Analysis of “My Back Pages” by Bob Dylan
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My guard stood hard
When abstract threats
Too noble to neglect
Deceived me into thinking
I had something to protect
Good and bad I define these terms
Quite clear, no doubt somehow
Ah, but I was so much older then
I’m younger than that now.
“My Back pages” by Bob Dylan can be interpreted in any number of ways by any number of people for such is the beauty and artistry of his work. It possesses this quality which allows it to reach out and touch any individual who will permit it to do so. As far as what it is that these prose say to me I firmly believe that these lyrics are so elusive that their personal significance could change from moment to moment. As is such I will try to write quickly. In a general sense, with these verses Dylan is trying to say that the younger one is the more he thinks he knows but in reality he knows much less and as one approaches maturity he knows much more and is aware of that which he is in truth unaware.
Dylan has rightfully come to the conclusion in this piece that in his younger years he acted in a purported “adult” manner when in truth his views, goals, and purpose couldn’t have been further from this reality. He relates how he strove after certain “noble” pursuits in his youth and quite successfully in fact, only to discover that that which once allured him so was hollow and that which he neglected was in fact of the greatest value. He prematurely made up his mind about the world, about what is good and what is evil only to discover that his conceptions were false. He points out a frightful mistake which so many youth make. They think that they know it all or at least enough and place emphasis where it isn’t due only to realize that as a result of their narrow-mindedness they wasted a great deal of their time.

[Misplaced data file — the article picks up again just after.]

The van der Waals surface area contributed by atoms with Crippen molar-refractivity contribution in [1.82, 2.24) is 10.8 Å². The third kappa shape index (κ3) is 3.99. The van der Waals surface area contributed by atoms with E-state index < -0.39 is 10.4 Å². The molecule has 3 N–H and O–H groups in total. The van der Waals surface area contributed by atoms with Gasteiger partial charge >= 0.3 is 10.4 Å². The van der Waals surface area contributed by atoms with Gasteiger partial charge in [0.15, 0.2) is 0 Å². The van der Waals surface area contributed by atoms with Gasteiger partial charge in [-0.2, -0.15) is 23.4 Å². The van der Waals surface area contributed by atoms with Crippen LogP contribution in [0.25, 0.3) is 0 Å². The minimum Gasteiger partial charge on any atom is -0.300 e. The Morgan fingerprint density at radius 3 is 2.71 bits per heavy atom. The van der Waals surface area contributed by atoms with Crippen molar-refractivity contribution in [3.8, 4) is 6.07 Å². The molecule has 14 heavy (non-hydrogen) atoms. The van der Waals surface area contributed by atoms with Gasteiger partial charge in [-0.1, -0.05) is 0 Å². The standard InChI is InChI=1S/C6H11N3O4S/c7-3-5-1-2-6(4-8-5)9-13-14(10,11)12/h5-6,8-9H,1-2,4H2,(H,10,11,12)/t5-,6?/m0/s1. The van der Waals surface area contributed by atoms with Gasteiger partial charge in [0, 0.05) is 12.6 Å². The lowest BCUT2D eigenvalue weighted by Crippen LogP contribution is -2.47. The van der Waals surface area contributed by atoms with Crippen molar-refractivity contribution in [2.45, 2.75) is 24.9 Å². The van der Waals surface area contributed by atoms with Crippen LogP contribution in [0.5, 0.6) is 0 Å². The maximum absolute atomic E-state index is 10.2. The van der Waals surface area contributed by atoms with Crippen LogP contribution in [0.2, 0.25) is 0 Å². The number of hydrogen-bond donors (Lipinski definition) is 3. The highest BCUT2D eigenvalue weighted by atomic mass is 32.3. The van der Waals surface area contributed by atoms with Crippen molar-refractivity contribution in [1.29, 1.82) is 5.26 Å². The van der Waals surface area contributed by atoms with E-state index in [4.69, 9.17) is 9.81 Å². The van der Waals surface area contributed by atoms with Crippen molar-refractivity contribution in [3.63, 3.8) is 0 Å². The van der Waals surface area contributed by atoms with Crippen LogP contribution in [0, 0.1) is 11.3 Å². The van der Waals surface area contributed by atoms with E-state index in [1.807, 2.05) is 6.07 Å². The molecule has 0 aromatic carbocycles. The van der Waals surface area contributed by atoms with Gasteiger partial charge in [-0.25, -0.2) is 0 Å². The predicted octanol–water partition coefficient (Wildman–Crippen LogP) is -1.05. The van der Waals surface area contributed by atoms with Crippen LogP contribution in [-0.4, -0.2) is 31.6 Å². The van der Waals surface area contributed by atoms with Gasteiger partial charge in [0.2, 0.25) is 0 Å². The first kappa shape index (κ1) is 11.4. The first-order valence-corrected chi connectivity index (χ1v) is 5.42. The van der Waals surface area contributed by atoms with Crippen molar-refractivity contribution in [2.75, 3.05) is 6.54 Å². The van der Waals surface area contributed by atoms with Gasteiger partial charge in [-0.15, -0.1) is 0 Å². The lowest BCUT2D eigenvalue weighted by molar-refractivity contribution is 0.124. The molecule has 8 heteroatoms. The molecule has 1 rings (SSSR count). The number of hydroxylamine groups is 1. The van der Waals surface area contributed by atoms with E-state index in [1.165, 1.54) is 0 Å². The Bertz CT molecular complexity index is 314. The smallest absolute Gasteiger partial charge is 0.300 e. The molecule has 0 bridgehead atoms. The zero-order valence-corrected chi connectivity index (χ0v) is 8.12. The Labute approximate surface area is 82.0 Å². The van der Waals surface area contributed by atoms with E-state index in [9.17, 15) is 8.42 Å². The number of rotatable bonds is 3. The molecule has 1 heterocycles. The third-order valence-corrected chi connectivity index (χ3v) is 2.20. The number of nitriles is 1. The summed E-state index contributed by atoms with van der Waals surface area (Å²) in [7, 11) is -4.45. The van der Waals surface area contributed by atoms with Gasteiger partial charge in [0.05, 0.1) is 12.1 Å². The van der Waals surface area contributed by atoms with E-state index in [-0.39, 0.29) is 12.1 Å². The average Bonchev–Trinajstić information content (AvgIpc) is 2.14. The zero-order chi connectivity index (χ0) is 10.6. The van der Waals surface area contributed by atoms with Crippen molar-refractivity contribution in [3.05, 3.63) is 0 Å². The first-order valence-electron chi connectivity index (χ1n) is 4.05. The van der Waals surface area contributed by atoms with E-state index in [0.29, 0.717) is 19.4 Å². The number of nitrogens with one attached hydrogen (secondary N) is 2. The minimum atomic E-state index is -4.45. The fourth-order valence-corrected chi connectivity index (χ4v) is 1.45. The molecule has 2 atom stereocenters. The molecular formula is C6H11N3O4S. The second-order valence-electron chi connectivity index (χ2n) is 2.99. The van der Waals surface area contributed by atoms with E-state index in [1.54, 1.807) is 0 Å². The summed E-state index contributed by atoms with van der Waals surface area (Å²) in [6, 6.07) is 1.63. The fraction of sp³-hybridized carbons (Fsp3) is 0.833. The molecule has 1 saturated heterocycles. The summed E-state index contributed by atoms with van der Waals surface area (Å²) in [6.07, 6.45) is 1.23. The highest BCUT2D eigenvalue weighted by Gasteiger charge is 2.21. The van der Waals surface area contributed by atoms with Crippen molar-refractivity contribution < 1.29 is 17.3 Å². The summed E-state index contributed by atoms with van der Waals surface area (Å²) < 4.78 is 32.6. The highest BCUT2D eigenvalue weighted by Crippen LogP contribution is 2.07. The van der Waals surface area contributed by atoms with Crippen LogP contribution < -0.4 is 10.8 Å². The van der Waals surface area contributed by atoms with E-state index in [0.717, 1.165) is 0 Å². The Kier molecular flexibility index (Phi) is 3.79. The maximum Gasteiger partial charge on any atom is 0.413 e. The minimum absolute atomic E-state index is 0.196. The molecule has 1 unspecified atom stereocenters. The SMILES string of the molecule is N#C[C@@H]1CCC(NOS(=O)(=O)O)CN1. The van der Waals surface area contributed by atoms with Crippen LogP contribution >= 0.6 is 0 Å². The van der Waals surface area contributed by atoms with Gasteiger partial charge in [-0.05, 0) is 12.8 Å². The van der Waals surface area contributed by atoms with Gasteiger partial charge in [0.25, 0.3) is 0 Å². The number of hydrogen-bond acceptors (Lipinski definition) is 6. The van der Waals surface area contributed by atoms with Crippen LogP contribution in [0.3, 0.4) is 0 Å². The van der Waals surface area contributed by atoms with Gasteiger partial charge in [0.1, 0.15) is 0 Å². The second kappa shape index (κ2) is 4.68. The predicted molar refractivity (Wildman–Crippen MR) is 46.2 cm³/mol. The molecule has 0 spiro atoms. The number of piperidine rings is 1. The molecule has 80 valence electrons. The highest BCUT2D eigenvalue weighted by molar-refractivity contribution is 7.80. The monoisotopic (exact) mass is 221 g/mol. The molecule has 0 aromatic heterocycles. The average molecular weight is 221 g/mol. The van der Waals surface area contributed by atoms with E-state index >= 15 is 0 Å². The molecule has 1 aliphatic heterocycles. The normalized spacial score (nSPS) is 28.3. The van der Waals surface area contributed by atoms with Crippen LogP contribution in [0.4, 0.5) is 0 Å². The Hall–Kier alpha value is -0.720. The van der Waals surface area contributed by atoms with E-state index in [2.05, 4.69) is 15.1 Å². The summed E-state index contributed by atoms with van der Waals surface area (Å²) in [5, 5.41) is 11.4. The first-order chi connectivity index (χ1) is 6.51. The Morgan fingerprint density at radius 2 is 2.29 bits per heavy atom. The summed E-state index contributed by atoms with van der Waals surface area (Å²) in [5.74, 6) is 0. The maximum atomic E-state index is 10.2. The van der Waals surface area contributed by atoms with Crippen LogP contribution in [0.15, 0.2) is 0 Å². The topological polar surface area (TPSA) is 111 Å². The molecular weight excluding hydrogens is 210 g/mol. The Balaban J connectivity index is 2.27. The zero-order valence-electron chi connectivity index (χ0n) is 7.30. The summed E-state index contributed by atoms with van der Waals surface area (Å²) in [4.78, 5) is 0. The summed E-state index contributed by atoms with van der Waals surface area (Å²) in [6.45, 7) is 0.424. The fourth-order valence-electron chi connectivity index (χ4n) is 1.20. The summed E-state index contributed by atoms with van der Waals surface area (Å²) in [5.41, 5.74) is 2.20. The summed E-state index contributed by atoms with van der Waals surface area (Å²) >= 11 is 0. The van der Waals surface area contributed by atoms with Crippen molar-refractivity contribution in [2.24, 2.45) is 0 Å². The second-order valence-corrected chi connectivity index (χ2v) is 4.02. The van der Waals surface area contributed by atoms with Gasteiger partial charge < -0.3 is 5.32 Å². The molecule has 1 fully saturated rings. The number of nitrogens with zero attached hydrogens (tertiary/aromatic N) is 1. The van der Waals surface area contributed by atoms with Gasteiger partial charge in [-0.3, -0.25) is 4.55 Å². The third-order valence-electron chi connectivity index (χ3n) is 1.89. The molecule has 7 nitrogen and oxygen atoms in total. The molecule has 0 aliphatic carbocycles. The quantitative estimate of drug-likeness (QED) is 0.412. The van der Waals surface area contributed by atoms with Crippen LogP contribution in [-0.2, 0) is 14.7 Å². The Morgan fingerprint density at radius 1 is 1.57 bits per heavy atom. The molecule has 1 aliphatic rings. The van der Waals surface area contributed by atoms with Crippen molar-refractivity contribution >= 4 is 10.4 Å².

With nearly every verse of this poem Dylan seems to be imparting another lesson. He seems to beg us to keep an open mind to every new idea and every new person we come across while beseeching us to take notice of that which is true and right. He cautions us not to whittle our lives away with futility yet he warns us against excessive worry. Altogether, this short piece seems to be a well of paradoxical counsel that is both realistic and human.
They say that poetry can speak to the reader and that what it says is dependent on that reader. “My Back Pages” speaks to me personally and I find it so relevant to where I am on this road as a transient of life. Basically, I am a teenager at a cross-road preparing to make some rather important decisions equipped with only about sixteen years worth of life experience. The ironic part of this bizarre situation is that many of life’s defining decisions are made in the minds of people who don’t know very much about life at all. So one could come to the conclusion that while we possess free choice (a concept I believe in as a Jew) the decisions we make in these younger stages of life would possibly be different were we better prepared to make them.
The predicted lifespan for this generation is a century and most defining moments occur in the first quarter of this time. Marriage, college, and career, are just a few of these decisions that will have to be made before one has even really gotten to the core of this apple we call life. Knowing that these decisions will need to be made and knowing what Dylan has taught about perspective or lack thereof I am very aware of my capacity for error and the possibility that I may have already done irreparable damage and not even be privy to it yet.
In a more abstract sense of the same principles I find it fascinating how even the most earnest youth are made ridiculous by their views and goals. They can be so caring and so determined without realizing for a second the irrationality that cloaks them. It is at once their greatest flaw and supreme charm, at least noble if not real. I believe that most youth, myself very much included, live in an idealized version of the world or at least possess romanticized notions of how to improve it. We do think we know better than everyone else and it’s because we haven’t seen a lot of life’s brutal reality. I know that I am especially among those that feel this way yet there is no major event that proves my point. Rather it is my ever changing notions about everything from the meaning of life and the actuality of heaven to whether or not rap music is indeed an art form that illustrates the constantly evolving positions of my young mind.
With “My Back Pages” Bob Dylan struck a chord (no rather horrible pun intended) at least with me (how frightfully cliché). By making reference to the innumerable mistakes youth make as a result of too much confidence in their own logic he heeds us against erring as he himself did. In conclusion, this piece, though small in words, imparts lessons larger and nobler than many works of a lesser caliber can in pages.